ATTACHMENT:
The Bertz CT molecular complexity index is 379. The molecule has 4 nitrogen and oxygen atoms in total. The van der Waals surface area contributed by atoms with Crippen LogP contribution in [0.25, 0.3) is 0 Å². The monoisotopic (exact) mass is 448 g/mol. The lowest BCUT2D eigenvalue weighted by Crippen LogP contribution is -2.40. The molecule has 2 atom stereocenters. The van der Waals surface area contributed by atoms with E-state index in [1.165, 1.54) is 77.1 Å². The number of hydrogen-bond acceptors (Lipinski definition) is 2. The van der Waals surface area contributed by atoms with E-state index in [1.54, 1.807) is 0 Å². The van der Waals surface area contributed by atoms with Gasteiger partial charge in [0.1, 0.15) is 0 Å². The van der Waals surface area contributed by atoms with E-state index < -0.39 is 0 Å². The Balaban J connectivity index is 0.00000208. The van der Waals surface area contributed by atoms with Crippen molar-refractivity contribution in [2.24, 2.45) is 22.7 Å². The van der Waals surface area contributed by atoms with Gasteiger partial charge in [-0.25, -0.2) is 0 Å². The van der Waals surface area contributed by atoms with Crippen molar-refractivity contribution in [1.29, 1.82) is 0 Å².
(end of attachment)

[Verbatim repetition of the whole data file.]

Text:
The Bertz CT molecular complexity index is 379. The molecule has 4 nitrogen and oxygen atoms in total. The van der Waals surface area contributed by atoms with Crippen LogP contribution in [0.25, 0.3) is 0 Å². The monoisotopic (exact) mass is 448 g/mol. The lowest BCUT2D eigenvalue weighted by Crippen LogP contribution is -2.40. The molecule has 2 atom stereocenters. The van der Waals surface area contributed by atoms with E-state index in [1.165, 1.54) is 77.1 Å². The number of hydrogen-bond acceptors (Lipinski definition) is 2. The van der Waals surface area contributed by atoms with E-state index in [1.54, 1.807) is 0 Å². The van der Waals surface area contributed by atoms with Gasteiger partial charge in [0.1, 0.15) is 0 Å². The van der Waals surface area contributed by atoms with E-state index < -0.39 is 0 Å². The Balaban J connectivity index is 0.00000208. The van der Waals surface area contributed by atoms with Crippen molar-refractivity contribution in [2.24, 2.45) is 22.7 Å². The van der Waals surface area contributed by atoms with Gasteiger partial charge in [-0.25, -0.2) is 0 Å². The van der Waals surface area contributed by atoms with Crippen molar-refractivity contribution in [1.29, 1.82) is 0 Å².